By J Oswald Dykes
ST. PAUL'S GOSPEL.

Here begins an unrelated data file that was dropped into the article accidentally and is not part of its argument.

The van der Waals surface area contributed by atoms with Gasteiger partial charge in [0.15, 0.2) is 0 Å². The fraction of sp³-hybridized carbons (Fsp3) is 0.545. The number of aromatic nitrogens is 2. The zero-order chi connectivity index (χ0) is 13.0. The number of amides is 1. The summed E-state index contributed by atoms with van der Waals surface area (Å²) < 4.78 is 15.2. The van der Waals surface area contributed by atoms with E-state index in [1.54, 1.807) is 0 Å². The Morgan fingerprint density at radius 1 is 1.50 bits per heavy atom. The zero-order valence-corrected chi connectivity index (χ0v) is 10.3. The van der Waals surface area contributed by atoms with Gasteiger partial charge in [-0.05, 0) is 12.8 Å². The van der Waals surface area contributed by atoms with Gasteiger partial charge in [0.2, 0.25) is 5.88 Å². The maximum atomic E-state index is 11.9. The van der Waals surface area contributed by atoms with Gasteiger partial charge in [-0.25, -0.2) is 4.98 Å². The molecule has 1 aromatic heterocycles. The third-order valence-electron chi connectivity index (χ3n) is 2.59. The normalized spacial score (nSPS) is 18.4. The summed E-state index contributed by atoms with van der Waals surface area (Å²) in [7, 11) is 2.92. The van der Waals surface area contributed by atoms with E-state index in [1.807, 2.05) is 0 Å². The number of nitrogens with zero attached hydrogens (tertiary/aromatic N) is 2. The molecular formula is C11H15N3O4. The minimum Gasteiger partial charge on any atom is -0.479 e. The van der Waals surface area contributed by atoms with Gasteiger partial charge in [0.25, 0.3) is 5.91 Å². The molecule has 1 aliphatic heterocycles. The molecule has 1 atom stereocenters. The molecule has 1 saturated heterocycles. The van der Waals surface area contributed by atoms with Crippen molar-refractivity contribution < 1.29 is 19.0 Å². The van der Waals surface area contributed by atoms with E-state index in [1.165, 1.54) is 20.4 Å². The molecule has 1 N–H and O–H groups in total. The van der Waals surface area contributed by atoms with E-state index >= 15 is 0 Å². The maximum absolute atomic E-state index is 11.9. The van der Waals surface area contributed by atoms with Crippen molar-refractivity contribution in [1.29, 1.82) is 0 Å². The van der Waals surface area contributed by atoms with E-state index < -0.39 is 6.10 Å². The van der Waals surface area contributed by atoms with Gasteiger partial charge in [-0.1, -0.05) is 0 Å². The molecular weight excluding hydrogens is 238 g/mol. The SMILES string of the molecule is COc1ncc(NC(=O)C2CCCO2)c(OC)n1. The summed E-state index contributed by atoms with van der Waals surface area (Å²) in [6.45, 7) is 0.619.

Into this single sentence, St. Paul, no longer a young man, has compressed the main outlines of that Gospel, to proclaim which had been the business of his manhood. The verses might almost be adopted by any one in search of a creed as a summary, no less authoritative than convenient, of the Pauline or "evangelical" system of doctrine. There is no point of faith touched in this statement which does not receive an ample discussion in one or other of St. Paul's Epistles. There are indeed fundamental doctrines of the faith, such as the Trinity or the Divinity of our Lord, which are here implied rather than expressly taught. But for a succinct statement, at once comprehensive and precise, of what St. Paul and the whole New Testament teach on what is properly termed "the Gospel," that is, God's way of saving sinful men, I hardly know where we shall turn to find a better. It is plain that within the limits of a short paper my exposition of such a passage can be nothing more than a sketch. The truths to be passed in review are numerous; they are all vital, and at another time would all deserve the fullest treatment. What has now to be attempted is to review them rapidly, noting how vital to Christian faith they really are, and at the same time how they come to be expressed in the form which they wear in this passage, as the one best adapted to the design of the writer and the situation of his correspondents.